Our findings suggest that some caregivers of children with HCV are distressed about their children’s medical circumstances, which tends to support Nydegger et al.’s recent findings. In both studies, caregivers report relatively high concern and worry about the children’s current and future physical health, emotional well-being, and general behavior. Parents may also be concerned about their child will be treated by family members, friends, and teachers because of their HCV status (14). We found that parents of children with more advanced HCV infection seem to be more stressed, which may be due to both the implications of liver disease progression and the behavioral symptoms exhibited by the children. Regardless, these findings highlight the importance of assessing parental adjustment and adaptation throughout their child’s HCV management.
Adults with HCV have been shown to experience cognitive deficits, particularly in attention and higher executive functioning (10). These deficits may be secondary to the direct effect of HCV on the central nervous system, rather than the indirect effects of fatigue or depression that often accompany HCV (30,31). Executive function in the HCV-infected children was slightly impaired relative to normative data and relative to children evaluated for liver transplantation. Those with HCV were rated as having more difficulty with planning and organizational skills, as well as inhibiting one’s own behavior. However, they fare considerably better than children with attention deficit hyperactivity disorder, whose condition is known to significantly impair executive functioning. One-fifth of the HCV study sample showed evidence of problems in executive function. Because we did not directly assess cognitive performance in this sample of children, it is possible that HCV contributes to more subtle neuropsychological difficulties that are not apparent to their parents and, therefore, not detected in this study. Additional research is necessary to more systematically examine whether early stage HCV infection directly affects central nervous system function and impairs academic performance.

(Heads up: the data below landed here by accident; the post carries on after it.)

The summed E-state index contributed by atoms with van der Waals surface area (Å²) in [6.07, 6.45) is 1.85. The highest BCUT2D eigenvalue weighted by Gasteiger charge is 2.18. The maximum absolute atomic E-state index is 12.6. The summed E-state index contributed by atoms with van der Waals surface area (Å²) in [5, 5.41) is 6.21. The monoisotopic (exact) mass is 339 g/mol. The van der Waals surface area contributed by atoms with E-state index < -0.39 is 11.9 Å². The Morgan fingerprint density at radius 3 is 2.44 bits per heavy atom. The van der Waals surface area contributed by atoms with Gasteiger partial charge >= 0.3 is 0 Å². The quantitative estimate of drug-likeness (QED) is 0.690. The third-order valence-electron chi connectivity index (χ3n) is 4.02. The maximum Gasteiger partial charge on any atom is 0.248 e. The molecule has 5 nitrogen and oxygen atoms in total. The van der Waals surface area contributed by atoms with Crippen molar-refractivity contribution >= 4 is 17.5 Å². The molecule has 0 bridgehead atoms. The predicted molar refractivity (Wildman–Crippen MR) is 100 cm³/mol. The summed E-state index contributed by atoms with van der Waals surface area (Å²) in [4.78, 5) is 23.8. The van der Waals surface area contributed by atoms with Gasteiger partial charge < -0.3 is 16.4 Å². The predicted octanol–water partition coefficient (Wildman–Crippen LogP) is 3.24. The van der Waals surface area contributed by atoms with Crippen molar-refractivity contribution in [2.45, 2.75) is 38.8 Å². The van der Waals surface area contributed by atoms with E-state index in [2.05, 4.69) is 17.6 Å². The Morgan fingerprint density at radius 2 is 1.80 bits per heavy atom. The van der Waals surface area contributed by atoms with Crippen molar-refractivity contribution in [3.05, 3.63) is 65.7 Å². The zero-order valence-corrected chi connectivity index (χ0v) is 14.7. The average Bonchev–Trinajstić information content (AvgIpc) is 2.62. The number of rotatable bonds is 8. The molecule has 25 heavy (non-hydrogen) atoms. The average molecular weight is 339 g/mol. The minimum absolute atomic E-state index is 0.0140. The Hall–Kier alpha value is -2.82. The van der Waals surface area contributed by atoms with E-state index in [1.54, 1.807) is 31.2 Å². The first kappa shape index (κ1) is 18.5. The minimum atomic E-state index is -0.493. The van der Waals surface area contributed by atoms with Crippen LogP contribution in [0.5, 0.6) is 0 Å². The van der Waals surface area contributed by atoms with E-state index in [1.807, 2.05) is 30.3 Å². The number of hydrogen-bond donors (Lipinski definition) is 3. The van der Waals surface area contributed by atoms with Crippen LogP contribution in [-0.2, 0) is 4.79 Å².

There are only limited data on the natural history of HCV in children.(32,33) However, available evidence suggests that HCV may represent a milder disease process in children than in adults.(34) Therefore, HCV, especially in the early stages, may not cause any significant impairment in physical functioning, social activities, and bodily discomfort. Moreover, in the absence of functional impairment, children and adolescents may not experience any behavioral or emotional sequelae that can be linked to their medical diagnosis. Only two children had clinical depression, but it is important to emphasize that those with consistent mood disturbance were not enrolled in the study. Per study protocol, enrolled children with clinically high CDI scores were further interviewed by their pediatrician investigator, who initiated consultation with a mental health professional